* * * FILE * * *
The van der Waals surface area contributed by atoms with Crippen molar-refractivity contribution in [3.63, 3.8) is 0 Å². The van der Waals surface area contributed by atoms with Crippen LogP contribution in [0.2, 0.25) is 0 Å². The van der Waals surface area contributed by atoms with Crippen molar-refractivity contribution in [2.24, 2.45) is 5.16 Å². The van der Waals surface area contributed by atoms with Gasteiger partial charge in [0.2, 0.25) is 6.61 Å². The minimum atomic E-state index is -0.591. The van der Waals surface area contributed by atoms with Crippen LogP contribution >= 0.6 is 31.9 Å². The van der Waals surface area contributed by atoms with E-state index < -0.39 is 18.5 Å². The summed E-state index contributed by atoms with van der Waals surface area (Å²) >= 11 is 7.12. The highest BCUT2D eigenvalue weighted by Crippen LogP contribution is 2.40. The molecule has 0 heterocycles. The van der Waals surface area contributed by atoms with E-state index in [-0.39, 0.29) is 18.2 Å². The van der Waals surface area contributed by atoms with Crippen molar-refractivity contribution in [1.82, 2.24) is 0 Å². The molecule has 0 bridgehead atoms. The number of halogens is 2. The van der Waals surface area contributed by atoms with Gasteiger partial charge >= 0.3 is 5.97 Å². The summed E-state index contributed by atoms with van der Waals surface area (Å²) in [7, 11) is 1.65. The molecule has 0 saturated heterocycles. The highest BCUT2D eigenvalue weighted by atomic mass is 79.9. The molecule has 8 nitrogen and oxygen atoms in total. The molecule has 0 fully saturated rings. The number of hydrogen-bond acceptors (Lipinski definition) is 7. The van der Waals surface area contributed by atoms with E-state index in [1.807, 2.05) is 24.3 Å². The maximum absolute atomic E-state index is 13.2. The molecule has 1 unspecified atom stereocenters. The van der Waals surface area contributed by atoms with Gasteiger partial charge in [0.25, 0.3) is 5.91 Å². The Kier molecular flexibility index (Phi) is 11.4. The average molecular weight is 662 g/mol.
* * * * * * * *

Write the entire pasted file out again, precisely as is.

The van der Waals surface area contributed by atoms with Crippen molar-refractivity contribution in [3.63, 3.8) is 0 Å². The van der Waals surface area contributed by atoms with Crippen LogP contribution in [0.2, 0.25) is 0 Å². The van der Waals surface area contributed by atoms with Crippen molar-refractivity contribution in [2.24, 2.45) is 5.16 Å². The van der Waals surface area contributed by atoms with Gasteiger partial charge in [0.2, 0.25) is 6.61 Å². The minimum atomic E-state index is -0.591. The van der Waals surface area contributed by atoms with Crippen LogP contribution >= 0.6 is 31.9 Å². The van der Waals surface area contributed by atoms with E-state index < -0.39 is 18.5 Å². The summed E-state index contributed by atoms with van der Waals surface area (Å²) >= 11 is 7.12. The highest BCUT2D eigenvalue weighted by Crippen LogP contribution is 2.40. The molecule has 0 heterocycles. The van der Waals surface area contributed by atoms with E-state index in [-0.39, 0.29) is 18.2 Å². The van der Waals surface area contributed by atoms with Crippen molar-refractivity contribution in [1.82, 2.24) is 0 Å². The molecule has 0 bridgehead atoms. The number of halogens is 2. The van der Waals surface area contributed by atoms with Gasteiger partial charge >= 0.3 is 5.97 Å². The summed E-state index contributed by atoms with van der Waals surface area (Å²) in [7, 11) is 1.65. The molecule has 0 saturated heterocycles. The highest BCUT2D eigenvalue weighted by atomic mass is 79.9. The molecule has 8 nitrogen and oxygen atoms in total. The molecule has 0 fully saturated rings. The number of hydrogen-bond acceptors (Lipinski definition) is 7. The van der Waals surface area contributed by atoms with E-state index in [1.807, 2.05) is 24.3 Å². The maximum absolute atomic E-state index is 13.2. The molecule has 1 unspecified atom stereocenters. The van der Waals surface area contributed by atoms with Gasteiger partial charge in [0.25, 0.3) is 5.91 Å². The Kier molecular flexibility index (Phi) is 11.4. The average molecular weight is 662 g/mol.